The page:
Narrative: Vashon through a family lense
Having lived my entire life on Vashon, I’m quite convinced that everyone on the island either golfs with my grandfather or went to high school with my dad and his siblings. More often than not, I run into someone at community events and football games that graduated with my aunt, played basketball with my uncle, or still remembers the Lande Dairy, my family’s former farm.
We Landes have been here quite a while. My great-great grandfather came to the U. S. from Norway in the late 1800s and eventually built a farm on the island in about 1912, which he left to one of his sons.
We’re not the oldest family still here, but we do have more than a century of history on Vashon.
I’m familiar with the family lore through stories of my predecessors’ high school experiences, and the tales offer a unique look back in time upon not only our family’s history, but Vashon’s as well.
My grandfather was born in 1930, and grew up on our family’s farm. At the time, agriculture was one of the most common ways to make a living on Vashon, and many other families owned sizeable plots of land on which they grew a variety of crops.
The vast strawberry farms owned predominantly by Japanese Americans were a key part of the island economy, as were peach farms; before the creation of the Strawberry Festival, islanders gathered for a peach-themed celebration. The event was nowhere near the scale of our modern festival — Vashon’s population was much smaller then.
Cars were also a rarity in the ’30s. My grandfather remembers biking home from a picture show (movie) without passing a car for over three miles.
There was still plenty of excitement, For most teenagers, Halloween was open to engage in various antics, from blocking the highway with trees to blowing up outhouses with dynamite — as my grandfather once attempted to do.
The Great Depression, as with most places in the United States, hit Vashon hard. The farms scraped by, as people needed bare essentials such as food and milk, but the economy was stagnant.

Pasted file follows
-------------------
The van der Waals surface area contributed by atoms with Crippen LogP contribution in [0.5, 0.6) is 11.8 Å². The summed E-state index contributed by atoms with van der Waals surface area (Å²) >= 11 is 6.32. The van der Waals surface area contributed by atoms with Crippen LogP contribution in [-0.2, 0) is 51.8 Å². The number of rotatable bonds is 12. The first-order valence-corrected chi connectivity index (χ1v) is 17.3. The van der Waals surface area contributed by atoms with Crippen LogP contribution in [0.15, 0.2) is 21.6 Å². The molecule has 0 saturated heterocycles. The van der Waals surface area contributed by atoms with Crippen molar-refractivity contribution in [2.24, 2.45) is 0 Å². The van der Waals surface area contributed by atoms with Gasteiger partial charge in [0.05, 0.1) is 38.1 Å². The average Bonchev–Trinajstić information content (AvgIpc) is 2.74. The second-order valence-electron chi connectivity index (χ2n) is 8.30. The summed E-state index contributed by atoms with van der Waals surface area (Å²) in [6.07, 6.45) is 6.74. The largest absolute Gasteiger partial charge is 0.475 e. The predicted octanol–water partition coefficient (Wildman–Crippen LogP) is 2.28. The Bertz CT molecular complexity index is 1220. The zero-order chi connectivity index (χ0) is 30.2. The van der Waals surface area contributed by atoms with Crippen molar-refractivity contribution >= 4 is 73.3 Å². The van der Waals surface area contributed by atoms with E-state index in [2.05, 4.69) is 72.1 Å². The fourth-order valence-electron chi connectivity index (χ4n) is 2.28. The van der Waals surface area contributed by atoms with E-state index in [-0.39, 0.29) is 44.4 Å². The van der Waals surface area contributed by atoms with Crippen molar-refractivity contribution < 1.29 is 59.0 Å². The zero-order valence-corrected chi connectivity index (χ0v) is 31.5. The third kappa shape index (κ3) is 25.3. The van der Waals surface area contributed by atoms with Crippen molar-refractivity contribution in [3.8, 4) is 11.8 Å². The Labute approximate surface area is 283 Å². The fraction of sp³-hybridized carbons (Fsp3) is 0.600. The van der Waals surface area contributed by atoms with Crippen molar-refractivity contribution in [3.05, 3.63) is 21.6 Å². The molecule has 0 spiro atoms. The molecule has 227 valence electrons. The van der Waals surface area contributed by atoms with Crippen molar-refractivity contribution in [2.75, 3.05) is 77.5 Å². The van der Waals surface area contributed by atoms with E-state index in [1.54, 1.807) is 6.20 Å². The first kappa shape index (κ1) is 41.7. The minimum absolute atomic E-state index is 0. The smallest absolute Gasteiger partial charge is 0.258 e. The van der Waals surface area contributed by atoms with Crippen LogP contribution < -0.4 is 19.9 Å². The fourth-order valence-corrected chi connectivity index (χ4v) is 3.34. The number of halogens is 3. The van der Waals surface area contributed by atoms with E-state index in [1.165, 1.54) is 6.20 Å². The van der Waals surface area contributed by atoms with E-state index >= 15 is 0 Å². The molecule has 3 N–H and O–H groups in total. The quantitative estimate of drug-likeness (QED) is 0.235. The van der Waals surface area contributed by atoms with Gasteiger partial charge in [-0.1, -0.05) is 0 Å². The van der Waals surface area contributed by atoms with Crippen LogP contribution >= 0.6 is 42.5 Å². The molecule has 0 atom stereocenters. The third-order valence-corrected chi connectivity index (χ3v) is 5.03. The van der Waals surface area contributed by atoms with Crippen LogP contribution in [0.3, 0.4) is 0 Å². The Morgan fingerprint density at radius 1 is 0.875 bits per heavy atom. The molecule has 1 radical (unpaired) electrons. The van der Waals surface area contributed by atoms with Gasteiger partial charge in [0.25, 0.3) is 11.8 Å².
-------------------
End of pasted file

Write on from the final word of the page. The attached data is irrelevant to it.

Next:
As the US entered World War II, financial situations improved across the country. With it, however, Vashon experienced other changes.
As conflicts played out across the Pacific and European theaters, my grandfather, 11 when the war began, experienced the homefront first-hand. He watched the Japanese Americans taken away, saw men drafted, and participated in blackout drills, a wartime practice of covering windows at night to ensure no lights would give away the location of an occupied area.
My grandfather’s father was in charge of conducting north end air raid drills — the original, hand-crank siren is still in our basement.
My grandfather graduated from Vashon High School in 1948, having played the typical assortment of sports during that time: baseball, basketball and football. He also helped create the original grass football field.
The graduating class was small, consisting of only about 42 students. Following high school, many students joined the workforce, but others, including my grandfather, chose to attend college. His school of choice, Seattle University, cost a mere $65 per quarter.